San Antonio’s SeatSmart Builds Marketplace for Sports & Arts Tickets

Snowmageddon got you hankering for sunny Phoenix and last-minute Super Bowl tickets?

San Antonio startup SeatSmart, an online marketplace for secondary tickets, is launching today. The site provides what co-founder and CEO Brett Cohen says are better values to consumers while also helping ticket brokers build personal relationships with those buyers. “The current system is broke for both fans and brokers,” he says.

Typically, tickets are bought either at a venue’s box office, or more frequently, through third-party re-sellers like StubHub, which can tack on fees that brokers don’t get a cut of. Brokers themselves purchase the tickets from box offices or through season-ticket holders.

For many who buy tickets from re-sellers, there is an added sting just as they are plugging in their credit card numbers to finalize the purchase: last-minute service or shipping fees. Cohen says that won’t happen with his company’s “preferred inventory,” obtained with brokers SeatSmart has verified beforehand. For example, tickets for the upcoming Super Bowl are about 20 percent cheaper on SeatSmart compared to third-party re-sellers, he adds.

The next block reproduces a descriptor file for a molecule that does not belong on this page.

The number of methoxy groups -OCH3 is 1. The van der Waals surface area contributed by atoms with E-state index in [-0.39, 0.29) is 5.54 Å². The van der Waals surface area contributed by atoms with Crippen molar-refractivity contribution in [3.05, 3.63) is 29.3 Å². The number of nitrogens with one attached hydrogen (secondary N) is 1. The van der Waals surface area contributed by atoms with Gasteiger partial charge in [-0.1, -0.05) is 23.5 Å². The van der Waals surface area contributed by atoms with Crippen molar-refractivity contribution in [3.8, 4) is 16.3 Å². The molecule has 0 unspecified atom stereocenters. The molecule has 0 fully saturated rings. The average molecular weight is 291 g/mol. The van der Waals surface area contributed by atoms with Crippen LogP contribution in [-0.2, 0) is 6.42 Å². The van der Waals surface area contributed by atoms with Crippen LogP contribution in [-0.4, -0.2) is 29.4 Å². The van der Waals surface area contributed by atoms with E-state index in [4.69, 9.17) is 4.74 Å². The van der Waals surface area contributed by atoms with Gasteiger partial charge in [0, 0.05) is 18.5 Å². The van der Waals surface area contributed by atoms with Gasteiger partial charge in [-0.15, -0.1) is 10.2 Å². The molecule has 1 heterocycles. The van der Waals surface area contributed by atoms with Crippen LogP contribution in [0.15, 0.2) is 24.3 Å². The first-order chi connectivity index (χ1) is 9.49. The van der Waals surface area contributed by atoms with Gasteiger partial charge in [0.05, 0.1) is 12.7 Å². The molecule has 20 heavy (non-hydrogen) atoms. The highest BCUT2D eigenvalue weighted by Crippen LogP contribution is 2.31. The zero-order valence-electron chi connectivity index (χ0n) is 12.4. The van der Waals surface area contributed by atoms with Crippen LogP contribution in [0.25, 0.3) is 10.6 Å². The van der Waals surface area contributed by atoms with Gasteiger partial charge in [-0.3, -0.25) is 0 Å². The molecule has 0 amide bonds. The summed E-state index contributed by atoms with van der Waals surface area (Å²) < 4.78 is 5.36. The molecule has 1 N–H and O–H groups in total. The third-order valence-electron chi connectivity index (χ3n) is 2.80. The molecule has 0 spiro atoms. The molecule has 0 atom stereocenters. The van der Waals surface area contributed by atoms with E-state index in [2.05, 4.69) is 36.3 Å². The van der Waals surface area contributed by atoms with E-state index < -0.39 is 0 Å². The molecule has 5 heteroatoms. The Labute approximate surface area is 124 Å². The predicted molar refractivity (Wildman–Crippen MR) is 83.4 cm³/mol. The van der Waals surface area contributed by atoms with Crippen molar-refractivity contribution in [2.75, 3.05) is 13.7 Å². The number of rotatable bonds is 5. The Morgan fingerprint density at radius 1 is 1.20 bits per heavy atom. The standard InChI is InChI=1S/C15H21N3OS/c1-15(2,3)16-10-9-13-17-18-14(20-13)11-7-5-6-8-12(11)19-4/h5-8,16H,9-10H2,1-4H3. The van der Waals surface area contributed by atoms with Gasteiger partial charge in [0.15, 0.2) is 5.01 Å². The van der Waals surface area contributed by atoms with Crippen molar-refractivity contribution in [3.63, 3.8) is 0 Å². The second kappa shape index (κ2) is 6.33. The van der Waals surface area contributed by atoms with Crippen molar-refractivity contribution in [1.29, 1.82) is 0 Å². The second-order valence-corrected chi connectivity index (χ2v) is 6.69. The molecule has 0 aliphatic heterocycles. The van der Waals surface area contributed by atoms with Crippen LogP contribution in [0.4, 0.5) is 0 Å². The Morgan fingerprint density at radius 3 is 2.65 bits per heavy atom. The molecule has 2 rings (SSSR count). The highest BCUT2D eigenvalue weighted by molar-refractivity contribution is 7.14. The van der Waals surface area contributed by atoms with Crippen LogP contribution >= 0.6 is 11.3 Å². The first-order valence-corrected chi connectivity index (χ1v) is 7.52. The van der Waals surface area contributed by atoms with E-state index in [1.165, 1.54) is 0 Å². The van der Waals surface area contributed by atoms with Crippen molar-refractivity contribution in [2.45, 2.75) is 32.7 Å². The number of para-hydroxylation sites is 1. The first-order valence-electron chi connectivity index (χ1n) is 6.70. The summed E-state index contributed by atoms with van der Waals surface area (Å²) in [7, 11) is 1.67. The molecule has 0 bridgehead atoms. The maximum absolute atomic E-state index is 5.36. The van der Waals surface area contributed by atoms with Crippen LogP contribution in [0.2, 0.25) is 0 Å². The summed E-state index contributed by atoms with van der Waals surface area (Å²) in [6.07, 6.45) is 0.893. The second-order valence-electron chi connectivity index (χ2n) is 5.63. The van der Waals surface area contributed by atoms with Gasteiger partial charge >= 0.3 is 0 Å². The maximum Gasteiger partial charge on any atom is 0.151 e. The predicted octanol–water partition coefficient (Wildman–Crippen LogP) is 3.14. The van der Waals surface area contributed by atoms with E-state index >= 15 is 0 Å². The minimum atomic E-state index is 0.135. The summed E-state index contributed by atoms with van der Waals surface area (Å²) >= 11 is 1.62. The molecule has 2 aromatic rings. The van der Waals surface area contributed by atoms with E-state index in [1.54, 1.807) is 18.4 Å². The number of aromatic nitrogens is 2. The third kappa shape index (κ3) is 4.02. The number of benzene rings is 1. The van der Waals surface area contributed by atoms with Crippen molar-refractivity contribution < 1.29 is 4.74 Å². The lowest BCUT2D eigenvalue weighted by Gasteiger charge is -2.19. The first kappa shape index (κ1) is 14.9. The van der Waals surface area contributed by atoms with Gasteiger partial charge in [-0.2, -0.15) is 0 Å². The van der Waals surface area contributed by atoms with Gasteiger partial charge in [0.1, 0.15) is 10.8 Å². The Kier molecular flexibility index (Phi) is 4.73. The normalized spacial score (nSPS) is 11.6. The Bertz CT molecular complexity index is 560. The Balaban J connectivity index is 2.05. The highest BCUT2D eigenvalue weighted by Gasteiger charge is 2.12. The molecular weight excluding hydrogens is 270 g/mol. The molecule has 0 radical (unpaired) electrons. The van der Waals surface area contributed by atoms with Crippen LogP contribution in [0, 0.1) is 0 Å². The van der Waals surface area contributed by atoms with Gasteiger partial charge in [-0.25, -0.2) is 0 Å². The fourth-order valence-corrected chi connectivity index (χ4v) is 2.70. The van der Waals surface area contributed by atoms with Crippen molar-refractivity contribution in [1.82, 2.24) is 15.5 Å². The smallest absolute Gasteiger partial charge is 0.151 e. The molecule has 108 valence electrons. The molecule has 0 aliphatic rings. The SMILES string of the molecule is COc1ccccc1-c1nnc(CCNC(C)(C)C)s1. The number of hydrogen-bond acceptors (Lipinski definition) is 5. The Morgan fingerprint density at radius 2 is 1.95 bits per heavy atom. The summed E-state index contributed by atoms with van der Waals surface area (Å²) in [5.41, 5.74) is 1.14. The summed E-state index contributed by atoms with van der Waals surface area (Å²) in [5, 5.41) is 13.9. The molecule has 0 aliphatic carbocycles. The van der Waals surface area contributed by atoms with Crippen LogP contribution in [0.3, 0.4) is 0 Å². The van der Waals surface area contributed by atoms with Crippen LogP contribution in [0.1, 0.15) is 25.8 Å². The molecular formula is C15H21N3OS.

So far, Cohen says SeatSmart has 65 ticket brokers on the site.

The idea for the startup came to Cohen out of his experience working at his father’s ticket brokerage, Best Tickets, which has locations in San Antonio and Austin, TX. As he built the company’s online marketplace, he says he saw an opportunity to bring other brokers’ inventories onto the Web in one place.

SeatSmart charges the broker a monthly fee of about $100 and gets a 5 percent transactional fee for each ticket purchased. Brokers are willing to pay for this because SeatSmart helps them avoid the middleman of resellers who control the final ticket price. This way, the broker can be directly connected to the buyer in order to build a customer relationship, Cohen says. “A true broker-to-fan marketplace doesn’t exist and it needs to,” he adds. “We provide that.”

Roger Jones, co-owner of Alliance Tickets of Colorado and Las Vegas-based, agrees. “Unlike other marketplaces, SeatSmart gives me the opportunity to build a relationship with the customer when my tickets are sold,” he said in a press release.

SeatSmart has three other co-founders besides Cohen and has five employees. Cohen says he expects to be able to close on a seed round of $1 million in a couple of weeks. Half of the money is expected to come from ticket broker companies, with the remainder from angel investors.



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